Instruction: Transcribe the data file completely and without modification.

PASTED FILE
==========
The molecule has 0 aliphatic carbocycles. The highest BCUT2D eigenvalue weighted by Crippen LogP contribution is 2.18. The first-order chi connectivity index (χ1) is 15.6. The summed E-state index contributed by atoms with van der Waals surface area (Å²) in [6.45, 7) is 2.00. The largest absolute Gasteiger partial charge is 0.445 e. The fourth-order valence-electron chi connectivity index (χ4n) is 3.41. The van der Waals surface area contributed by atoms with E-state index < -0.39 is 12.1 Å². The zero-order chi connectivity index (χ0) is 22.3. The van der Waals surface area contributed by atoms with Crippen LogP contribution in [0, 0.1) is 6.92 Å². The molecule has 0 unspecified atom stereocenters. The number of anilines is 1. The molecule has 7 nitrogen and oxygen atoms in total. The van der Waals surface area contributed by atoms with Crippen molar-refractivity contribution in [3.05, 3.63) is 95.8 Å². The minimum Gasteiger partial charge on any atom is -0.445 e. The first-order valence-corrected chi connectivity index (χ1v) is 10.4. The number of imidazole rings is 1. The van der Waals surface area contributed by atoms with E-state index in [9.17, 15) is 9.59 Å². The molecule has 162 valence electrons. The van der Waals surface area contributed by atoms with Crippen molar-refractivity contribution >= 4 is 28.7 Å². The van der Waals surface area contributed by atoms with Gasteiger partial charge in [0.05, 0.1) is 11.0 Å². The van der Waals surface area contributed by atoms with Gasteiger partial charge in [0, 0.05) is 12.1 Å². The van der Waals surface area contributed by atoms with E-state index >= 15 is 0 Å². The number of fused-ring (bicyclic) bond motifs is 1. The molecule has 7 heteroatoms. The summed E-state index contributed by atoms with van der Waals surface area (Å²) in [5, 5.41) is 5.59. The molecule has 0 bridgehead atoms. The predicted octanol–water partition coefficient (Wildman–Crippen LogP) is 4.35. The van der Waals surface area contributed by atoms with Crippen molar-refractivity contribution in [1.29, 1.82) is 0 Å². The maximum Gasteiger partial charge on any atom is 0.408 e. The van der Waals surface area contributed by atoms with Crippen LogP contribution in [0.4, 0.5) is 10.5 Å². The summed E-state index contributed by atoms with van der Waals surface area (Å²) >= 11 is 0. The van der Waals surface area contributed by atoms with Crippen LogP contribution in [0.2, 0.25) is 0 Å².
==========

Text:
The molecule has 0 aliphatic carbocycles. The highest BCUT2D eigenvalue weighted by Crippen LogP contribution is 2.18. The first-order chi connectivity index (χ1) is 15.6. The summed E-state index contributed by atoms with van der Waals surface area (Å²) in [6.45, 7) is 2.00. The largest absolute Gasteiger partial charge is 0.445 e. The fourth-order valence-electron chi connectivity index (χ4n) is 3.41. The van der Waals surface area contributed by atoms with E-state index < -0.39 is 12.1 Å². The zero-order chi connectivity index (χ0) is 22.3. The van der Waals surface area contributed by atoms with Crippen LogP contribution in [0, 0.1) is 6.92 Å². The molecule has 0 unspecified atom stereocenters. The number of anilines is 1. The molecule has 7 nitrogen and oxygen atoms in total. The van der Waals surface area contributed by atoms with Crippen molar-refractivity contribution in [3.05, 3.63) is 95.8 Å². The minimum Gasteiger partial charge on any atom is -0.445 e. The first-order valence-corrected chi connectivity index (χ1v) is 10.4. The number of imidazole rings is 1. The van der Waals surface area contributed by atoms with E-state index in [9.17, 15) is 9.59 Å². The molecule has 162 valence electrons. The van der Waals surface area contributed by atoms with Crippen molar-refractivity contribution >= 4 is 28.7 Å². The van der Waals surface area contributed by atoms with Gasteiger partial charge in [0.05, 0.1) is 11.0 Å². The van der Waals surface area contributed by atoms with Gasteiger partial charge in [0, 0.05) is 12.1 Å². The van der Waals surface area contributed by atoms with E-state index >= 15 is 0 Å². The number of fused-ring (bicyclic) bond motifs is 1. The molecule has 7 heteroatoms. The summed E-state index contributed by atoms with van der Waals surface area (Å²) in [5, 5.41) is 5.59. The molecule has 0 bridgehead atoms. The predicted octanol–water partition coefficient (Wildman–Crippen LogP) is 4.35. The van der Waals surface area contributed by atoms with Crippen molar-refractivity contribution in [1.29, 1.82) is 0 Å². The maximum Gasteiger partial charge on any atom is 0.408 e. The van der Waals surface area contributed by atoms with Crippen LogP contribution in [0.4, 0.5) is 10.5 Å². The summed E-state index contributed by atoms with van der Waals surface area (Å²) >= 11 is 0. The van der Waals surface area contributed by atoms with Crippen LogP contribution in [0.2, 0.25) is 0 Å².